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The Global South’s Coronavirus Debt Crisis

The staggering exodus of capital from the Global South is pushing developing economies to the brink of default – making it increasingly likely that the greatest cost for the coronavirus crisis will be paid by the world's poorest.

In early March, Lebanon defaulted on its debt. A couple of weeks later a financial ratings agency declared South Africa’s debt ‘junk’. Argentina has effectively been in default for several weeks, negotiating with creditors over what the government can pay. Many more countries, with Ecuador and Zambia in front, are expected to default over the coming months.

For most countries in the Global South, Covid-19 meant an economic crisis first, with the health and humanitarian crisis following behind. Nearly $100 billion of capital has flowed out of emerging markets – four times the damage caused by the 2008 crash in the same timeframe. The UN reports a 37% fall in the value of commodities, which many southern countries still depend on to earn dollars to pay their debts. They predict an $800 billion collapse in export revenue.

When the Covid-19 crisis hit Europe and the US, governments were able to inject massive sums of money into their economies. While we will continue to debate the nature of these stimulus packages – who benefits and who loses out – there is little dispute over their necessity. After all, we’ve recognised for at least 150 years that allowing the market to ‘make decisions’ about our society creates profound disparity at the best of times. In a crisis, markets fuel an endless downward spiral.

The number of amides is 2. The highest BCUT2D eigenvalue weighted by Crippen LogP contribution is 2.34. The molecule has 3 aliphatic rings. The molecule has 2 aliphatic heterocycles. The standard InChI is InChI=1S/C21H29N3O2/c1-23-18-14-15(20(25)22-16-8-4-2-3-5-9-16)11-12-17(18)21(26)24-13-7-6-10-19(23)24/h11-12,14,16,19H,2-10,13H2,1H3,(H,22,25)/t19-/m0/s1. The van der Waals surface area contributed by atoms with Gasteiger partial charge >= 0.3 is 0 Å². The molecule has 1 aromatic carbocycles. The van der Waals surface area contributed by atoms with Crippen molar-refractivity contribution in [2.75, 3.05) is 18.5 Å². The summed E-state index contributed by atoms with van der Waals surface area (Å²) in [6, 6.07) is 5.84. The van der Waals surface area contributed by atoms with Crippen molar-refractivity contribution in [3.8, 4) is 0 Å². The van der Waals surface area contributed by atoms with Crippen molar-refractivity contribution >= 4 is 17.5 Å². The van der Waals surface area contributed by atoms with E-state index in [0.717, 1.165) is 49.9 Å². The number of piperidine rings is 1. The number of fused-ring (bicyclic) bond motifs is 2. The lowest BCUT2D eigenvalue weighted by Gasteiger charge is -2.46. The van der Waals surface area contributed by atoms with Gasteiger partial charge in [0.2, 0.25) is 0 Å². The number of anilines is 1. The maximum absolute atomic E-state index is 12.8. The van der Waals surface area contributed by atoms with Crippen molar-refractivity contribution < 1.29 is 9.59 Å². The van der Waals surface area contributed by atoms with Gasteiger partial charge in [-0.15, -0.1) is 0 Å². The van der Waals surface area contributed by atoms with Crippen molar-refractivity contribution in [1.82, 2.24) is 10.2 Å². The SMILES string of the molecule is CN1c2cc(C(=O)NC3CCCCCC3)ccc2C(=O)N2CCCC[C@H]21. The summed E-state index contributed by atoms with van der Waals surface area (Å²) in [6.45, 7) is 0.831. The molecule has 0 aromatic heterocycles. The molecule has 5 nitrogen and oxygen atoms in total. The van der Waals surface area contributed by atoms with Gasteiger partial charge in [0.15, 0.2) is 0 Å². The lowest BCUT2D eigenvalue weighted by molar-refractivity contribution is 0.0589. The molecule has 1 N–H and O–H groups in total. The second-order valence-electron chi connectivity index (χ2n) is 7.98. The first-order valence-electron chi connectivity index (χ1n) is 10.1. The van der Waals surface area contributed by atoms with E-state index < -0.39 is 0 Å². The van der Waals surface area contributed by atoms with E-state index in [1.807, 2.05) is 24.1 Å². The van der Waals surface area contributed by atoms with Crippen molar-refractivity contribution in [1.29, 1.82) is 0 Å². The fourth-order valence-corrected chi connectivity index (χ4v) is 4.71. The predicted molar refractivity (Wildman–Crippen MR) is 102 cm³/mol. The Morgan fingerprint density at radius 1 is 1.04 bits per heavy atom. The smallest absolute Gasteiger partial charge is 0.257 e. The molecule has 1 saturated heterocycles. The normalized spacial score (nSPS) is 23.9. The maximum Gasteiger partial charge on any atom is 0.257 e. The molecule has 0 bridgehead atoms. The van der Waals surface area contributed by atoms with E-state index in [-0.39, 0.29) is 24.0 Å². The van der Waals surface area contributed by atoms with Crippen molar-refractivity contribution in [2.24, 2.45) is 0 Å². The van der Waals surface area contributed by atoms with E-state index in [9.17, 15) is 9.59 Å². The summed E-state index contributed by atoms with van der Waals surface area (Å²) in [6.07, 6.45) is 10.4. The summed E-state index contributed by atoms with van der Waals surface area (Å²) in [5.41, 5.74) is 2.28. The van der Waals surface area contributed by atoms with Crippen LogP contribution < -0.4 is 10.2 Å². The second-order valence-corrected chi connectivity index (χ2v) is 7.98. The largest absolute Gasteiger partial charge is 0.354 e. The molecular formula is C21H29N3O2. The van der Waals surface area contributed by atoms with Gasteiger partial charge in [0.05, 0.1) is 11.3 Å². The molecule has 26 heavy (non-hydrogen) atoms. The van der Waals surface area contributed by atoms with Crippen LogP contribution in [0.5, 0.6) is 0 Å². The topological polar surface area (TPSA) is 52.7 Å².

But the problem for most countries is that they are simply unable to intervene on anything like this scale. They were the first victims of neoliberalism, an economic system built on the back of the ‘third world debt crisis’ in the late 1970s, and which has handed financial markets power over every aspect of society. This debt crisis upended the hopes of many ‘third world countries’ (so-called because they were compared with the third estate, the commoners of the French Revolution, the element of society which would enact radical change). It ushered in a period in which the market was to provide the answer to all social problems. 

Debts and Dominoes